The final two days of the Asia Pacific Hospice Conference continued with thought-provoking plenary sessions and vibrant and instructive presentations and workshops, as well as a report from the Asia Pacific Region on countries’ progress towards achieving the World Health Assembly Resolution on Palliative Care (WHA 67.19).
The second day opened with the progress reporting session led by Dr Stephen Connor, Executive Director of the Worldwide Hospice Palliative Care Alliance (WHPCA), and Dr Eric Krakauer, World Health Organization.
Dr Connor and Dr Krakauer introduced the Resolution and the role of WHO and member states; calling it “a lever to spur the development of palliative care,” before inviting representatives from India, Malaysia, The Philippines, Singapore and Taiwan to report back on progress towards the Resolution in their countries.
Following the country reports, Dr Connor and Dr Cynthia Goh, Chair of the Asia Pacific Hospice Palliative Care Network (APHN) Council, presented the Singapore Declaration, requesting that all governments in the Asia Pacific region take concrete steps to implement the WHA palliative care resolution.
Excellent plenaries and breakout sessions
Excellent plenaries over the two days challenged, informed and inspired delegates to reflect on and improve their own work.
Dr Ladislav Volicer, Professor at the School of Aging Studies, University of South Florida, Tampa, USA, and Visiting Professor at the Third Medical Faculty, Charles University, Prague, Czech Republic, opened the Day Two plenary sessions, speaking about integrating the needs of older people at the end of life and asking: ‘Whose responsibility is it?’
He began by addressing the issue of dementia, calling it “the most feared illness” and used Maslow’s Heirarchy of Needs as framework for his talk.
Professor Phyllis Butow, Professor and NHMRC Senior Principal Research Fellow in the School of Psychology, University of Sydney, presented on: ‘Communicating around End of Life Issues’, listing a number of challenges faced for communication. However, she noted that discussing fears and concerns can be empowering for people at this time.
The final day of the conference began with a moving tribute by Professor Tetsuo Kashiwagi, Founding Chairman of the APHN Council, to Dr Shigeaki Hinohara, Founder and Patron of the organisation, who died peacefully at his home at the age of 105. Prof Kashiwagi asked delegates to stand to reflect on Dr Hinohara’s life and achievements, saying: “We have indeed lost our father and our inspiration.”
Dr Cynthia Goh introduced Professor Irene Higginson, Head of Department and Director of Cicely Saunders Institute for Palliative Care at Kings College London, who gave the Hinohara lecture exploring the Conference theme: Greater than the sum of its parts.
Prof Higginson argued for the integration of palliative care into the entire care journey, as well as the importance of the integration of research and practice.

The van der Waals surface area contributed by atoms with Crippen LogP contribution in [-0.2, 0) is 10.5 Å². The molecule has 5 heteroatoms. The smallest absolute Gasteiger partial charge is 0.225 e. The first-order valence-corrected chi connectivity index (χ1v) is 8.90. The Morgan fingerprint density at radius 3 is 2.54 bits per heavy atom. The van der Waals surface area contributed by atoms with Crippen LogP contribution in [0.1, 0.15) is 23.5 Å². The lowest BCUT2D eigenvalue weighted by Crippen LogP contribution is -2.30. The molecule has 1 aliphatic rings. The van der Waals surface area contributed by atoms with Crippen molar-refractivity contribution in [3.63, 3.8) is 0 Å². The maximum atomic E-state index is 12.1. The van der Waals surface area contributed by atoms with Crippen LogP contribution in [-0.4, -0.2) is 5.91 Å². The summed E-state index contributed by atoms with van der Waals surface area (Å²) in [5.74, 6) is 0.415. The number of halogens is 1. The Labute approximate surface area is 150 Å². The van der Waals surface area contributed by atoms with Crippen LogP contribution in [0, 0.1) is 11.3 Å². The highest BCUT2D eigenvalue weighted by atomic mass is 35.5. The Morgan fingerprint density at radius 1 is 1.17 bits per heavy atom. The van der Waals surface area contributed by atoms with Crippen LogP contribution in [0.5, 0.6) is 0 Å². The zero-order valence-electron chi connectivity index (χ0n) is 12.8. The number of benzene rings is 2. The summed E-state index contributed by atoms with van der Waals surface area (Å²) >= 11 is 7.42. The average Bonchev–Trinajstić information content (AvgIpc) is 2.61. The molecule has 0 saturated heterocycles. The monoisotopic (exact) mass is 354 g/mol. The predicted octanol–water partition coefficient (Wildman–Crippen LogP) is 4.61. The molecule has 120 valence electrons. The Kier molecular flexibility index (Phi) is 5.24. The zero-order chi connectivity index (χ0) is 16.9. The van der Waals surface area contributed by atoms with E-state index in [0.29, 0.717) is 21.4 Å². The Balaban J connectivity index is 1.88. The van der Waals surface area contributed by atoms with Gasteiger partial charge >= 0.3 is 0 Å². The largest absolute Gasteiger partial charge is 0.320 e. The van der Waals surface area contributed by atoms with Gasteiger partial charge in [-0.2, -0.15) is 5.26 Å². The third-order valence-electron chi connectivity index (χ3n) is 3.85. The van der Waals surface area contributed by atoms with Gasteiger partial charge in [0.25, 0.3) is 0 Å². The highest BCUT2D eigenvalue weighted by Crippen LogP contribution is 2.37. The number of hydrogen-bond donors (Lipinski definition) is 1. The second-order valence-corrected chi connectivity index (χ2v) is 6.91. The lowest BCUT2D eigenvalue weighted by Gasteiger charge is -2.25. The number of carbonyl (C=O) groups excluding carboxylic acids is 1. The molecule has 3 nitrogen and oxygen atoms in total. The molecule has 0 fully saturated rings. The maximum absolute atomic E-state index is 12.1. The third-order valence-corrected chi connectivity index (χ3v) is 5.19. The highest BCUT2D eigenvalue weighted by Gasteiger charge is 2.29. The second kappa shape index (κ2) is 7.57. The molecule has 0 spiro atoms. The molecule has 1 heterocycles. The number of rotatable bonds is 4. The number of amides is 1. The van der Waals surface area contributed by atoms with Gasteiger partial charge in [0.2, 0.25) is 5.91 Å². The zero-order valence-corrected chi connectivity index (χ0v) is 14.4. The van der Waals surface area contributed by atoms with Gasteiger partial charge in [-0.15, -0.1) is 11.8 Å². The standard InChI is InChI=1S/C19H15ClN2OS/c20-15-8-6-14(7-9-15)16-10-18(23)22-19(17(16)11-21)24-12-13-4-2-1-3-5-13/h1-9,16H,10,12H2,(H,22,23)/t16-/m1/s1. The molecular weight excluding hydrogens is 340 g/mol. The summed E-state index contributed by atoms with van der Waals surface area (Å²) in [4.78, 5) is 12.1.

She explained the inception and building of the Cicely Saunders Institute and introduced key tools for measuring outcomes and quality of care developed at the Institute that are used worldwide.
Prof Pang Weng Sun, Chairman of the Medical Board of Yishun Community Hospital and Vice Dean, Clinical Affairs, Lee Kong Chian School of Medicine, Singapore, spoke on the topic: ‘All aboard – engaging bystanders to broaden the network of care’. He noted the importance of expanding beyond the palliative care team, or even teams of health care providers, patients and families to people who were not involved in palliative care at all.
He shared successful public awareness campaigns, such as ‘Die Die, Must Say!’ using existing community practices, such as the attendance of ‘Getai’ shows by older people, to encourage the community to talk about death and end of life issues.
Excellent breakaway sessions over the two days covered issues such as: caring for informal caregivers, ethical dilemmas at the end of life, developing and sustaining a new service, and research to drive change and service improvement.
Workshops were well attended and diverse groups of participants had the opportunity for vibrant discussions on subjects relevant to research and clinical practice. Topics included: conceiving research in paediatric palliative care, and outcome measurement in palliative care.
Closing plenary session
Professor Jim Cleary, Professor of Medicine and Director of the Pain and Policy Studies Group, University of Wisconsin Carbone Cancer Center, USA, opened the afternoon plenary session, sharing heartbreaking patient stories illustrating the desperate need for opioid medications for the relief of pain in the Asia Pacific region, while paining a grim picture regarding their availability.
In the final plenary, Professor David Currow, Professor of Palliative and Supportive Services at Flinders University, Adelaide, Australia, asked challenging questions and reminded those listening not to fall into the trap of focusing on what we do well, but rather on how we can improve on our weaknesses. He asked: “How do we measure what really counts to palliative care patients in order to improve our services?”
Prof Goh presented a statement from the APHN on the issue of euthanasia and assisted dying, noting that the Network promotes access to good quality hospice and palliative care for all. The statement begins: “We value every moment of life and do not support any action that has the intention of shortening a person’s life. Restoring dignity and enhancing quality of life is the basis of palliative care.”
Just before the close of the conference, the President of the Indonesian Palliative Care Association addressed the plenary hall, inviting delegates to the 13th APHC in Indonesia.
The conference was meticulously organised and very well attended, with multidisciplinary representation from around the region and the world.
You can find out more about the conference on the event website.